Film Details

Genre
Comedy
War
Adaptation
Release Date
Aug 23, 1945
Premiere Information
not available
Production Company
Sidney Buchman Enterprises, Inc.
Distribution Company
Columbia Pictures Corp.
Country
United States
Screenplay Information
Based on the play Over 21 by Ruth Gordon, as produced by Max Gordon (New York, 3 Jan 1944).

Technical Specs

Duration
1h 42m
Sound
Mono
Color
Black and White
Theatrical Aspect Ratio
1.37 : 1
Film Length
9,449ft

Articles

Over 21


Over 21 (1945) is based on a hit play by Ruth Gordon which was loosely drawn from her own experience. It's essentially a comedy/drama in which Irene Dunne plays a successful novelist and screenwriter married to Alexander Knox, a newspaper editor. Knox joins the army so that he can experience war himself and become better able to write about it, and Dunne eventually - and surreptitiously - takes over his job of writing editorials under his name, without letting the publisher (Charles Coburn) know that she is doing so. When Knox ultimately realizes what she's done, he pays tribute to her at his boot camp graduation ceremony, in a memorable speech in which he reads Dunne's editorial "The World and Apple Pie," declaring that he could not have come up with anything better himself.

Made during WWII and released just after V-J Day, Over 21 has some insightful things to say about men's and women's roles in society at the time, specifically in an era in which women were taking on so much traditionally male work. Film historian Jeanine Basinger, in her book A Woman's View: How Hollywood Spoke to Women 1930-1960, has expounded on these themes: Dunne is "a career woman who takes over her husband's role in life. [She] becomes both male and female hero to the story." Over 21 shows Dunne as incapable of baking an apple pie, and Knox as unfit for boot camp. "Their gender failures," writes Basinger, "hers as cook and his as athlete, are appropriate to a time in pop-culture history in which audiences were asked to be supertolerant of one another. It was also a time in which women had to do men's jobs...Irene Dunne takes her husband's place, and he is proud of her for it. She is, he says, 'the best newspaperman there is.' She has helped him through school, mothered him, loved him, covered his job for him, and he loves her for it. She has become a man, and the action is welcome. But only in wartime, and only because the play was written by a woman!"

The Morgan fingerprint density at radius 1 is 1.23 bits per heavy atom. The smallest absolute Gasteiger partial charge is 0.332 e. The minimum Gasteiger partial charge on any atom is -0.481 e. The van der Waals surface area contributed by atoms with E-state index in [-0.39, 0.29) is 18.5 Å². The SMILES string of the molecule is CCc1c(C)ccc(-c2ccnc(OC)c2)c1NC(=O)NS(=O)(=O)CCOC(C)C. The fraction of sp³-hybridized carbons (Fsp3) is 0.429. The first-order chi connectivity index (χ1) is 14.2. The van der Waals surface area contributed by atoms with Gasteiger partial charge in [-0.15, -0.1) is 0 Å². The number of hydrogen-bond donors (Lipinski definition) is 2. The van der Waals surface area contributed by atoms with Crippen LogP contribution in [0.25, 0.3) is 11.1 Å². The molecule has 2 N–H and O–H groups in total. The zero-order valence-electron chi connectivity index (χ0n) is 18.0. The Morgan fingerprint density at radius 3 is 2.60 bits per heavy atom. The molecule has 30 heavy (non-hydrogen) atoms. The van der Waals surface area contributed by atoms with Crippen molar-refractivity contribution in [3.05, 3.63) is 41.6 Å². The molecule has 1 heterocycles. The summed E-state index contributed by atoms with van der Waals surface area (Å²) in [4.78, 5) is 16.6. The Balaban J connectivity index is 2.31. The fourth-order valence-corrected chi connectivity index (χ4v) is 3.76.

In addition to writing the play, Ruth Gordon also played the Dunne character on Broadway. Of the film version, The New York Times noted that Dunne deliberately performed her part in much the same manner as Gordon had on stage: "the strong urge to ape Miss Gordon, not only in manner but in voice (although it may have been strictly unconscious), becomes monotonous and distracting after a time... The role is (pardon us) over-Dunne." Chances are this was only noticeable to those of the era who had actually seen Gordon play the role.

Supporting player Charles Coburn won high praise from critics, with The Times calling him "comically explosive."

Producer: Sidney Buchman
Director: Charles Vidor
Screenplay: Sidney Buchman, Ruth Gordon (play)
Cinematography: Rudolph Mate
Film Editing: Otto Meyer
Art Direction: Stephen Goosson, Rudolph Sternad
Music: Marlin Skiles
Cast: Irene Dunne (Paula Wharton), Alexander Knox (Max Wharton), Charles Coburn (Robert Gow), Jeff Donnell (Jan Lupton), Loren Tindall (Roy Lupton), Lee Patrick (Mrs. Foley).
BW-102m.

by Jeremy Arnold
Over 21

Over 21